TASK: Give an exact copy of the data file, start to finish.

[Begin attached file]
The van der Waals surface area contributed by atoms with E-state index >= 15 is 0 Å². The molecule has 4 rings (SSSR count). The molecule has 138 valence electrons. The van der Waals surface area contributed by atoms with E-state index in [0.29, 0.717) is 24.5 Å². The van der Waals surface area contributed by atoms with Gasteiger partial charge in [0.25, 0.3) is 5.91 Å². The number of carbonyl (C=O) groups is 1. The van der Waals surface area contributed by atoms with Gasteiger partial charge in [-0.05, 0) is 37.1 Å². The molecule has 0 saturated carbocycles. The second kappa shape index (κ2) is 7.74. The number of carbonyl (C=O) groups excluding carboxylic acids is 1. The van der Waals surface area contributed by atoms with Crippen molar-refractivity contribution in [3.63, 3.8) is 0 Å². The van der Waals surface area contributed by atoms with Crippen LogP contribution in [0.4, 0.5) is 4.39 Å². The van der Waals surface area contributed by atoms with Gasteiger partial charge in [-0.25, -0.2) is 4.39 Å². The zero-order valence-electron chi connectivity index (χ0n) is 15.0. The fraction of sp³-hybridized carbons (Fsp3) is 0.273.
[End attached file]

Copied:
The van der Waals surface area contributed by atoms with E-state index >= 15 is 0 Å². The molecule has 4 rings (SSSR count). The molecule has 138 valence electrons. The van der Waals surface area contributed by atoms with E-state index in [0.29, 0.717) is 24.5 Å². The van der Waals surface area contributed by atoms with Gasteiger partial charge in [0.25, 0.3) is 5.91 Å². The number of carbonyl (C=O) groups is 1. The van der Waals surface area contributed by atoms with Gasteiger partial charge in [-0.05, 0) is 37.1 Å². The molecule has 0 saturated carbocycles. The second kappa shape index (κ2) is 7.74. The number of carbonyl (C=O) groups excluding carboxylic acids is 1. The van der Waals surface area contributed by atoms with Crippen molar-refractivity contribution in [3.63, 3.8) is 0 Å². The van der Waals surface area contributed by atoms with Crippen LogP contribution in [0.4, 0.5) is 4.39 Å². The van der Waals surface area contributed by atoms with Gasteiger partial charge in [-0.25, -0.2) is 4.39 Å². The zero-order valence-electron chi connectivity index (χ0n) is 15.0. The fraction of sp³-hybridized carbons (Fsp3) is 0.273.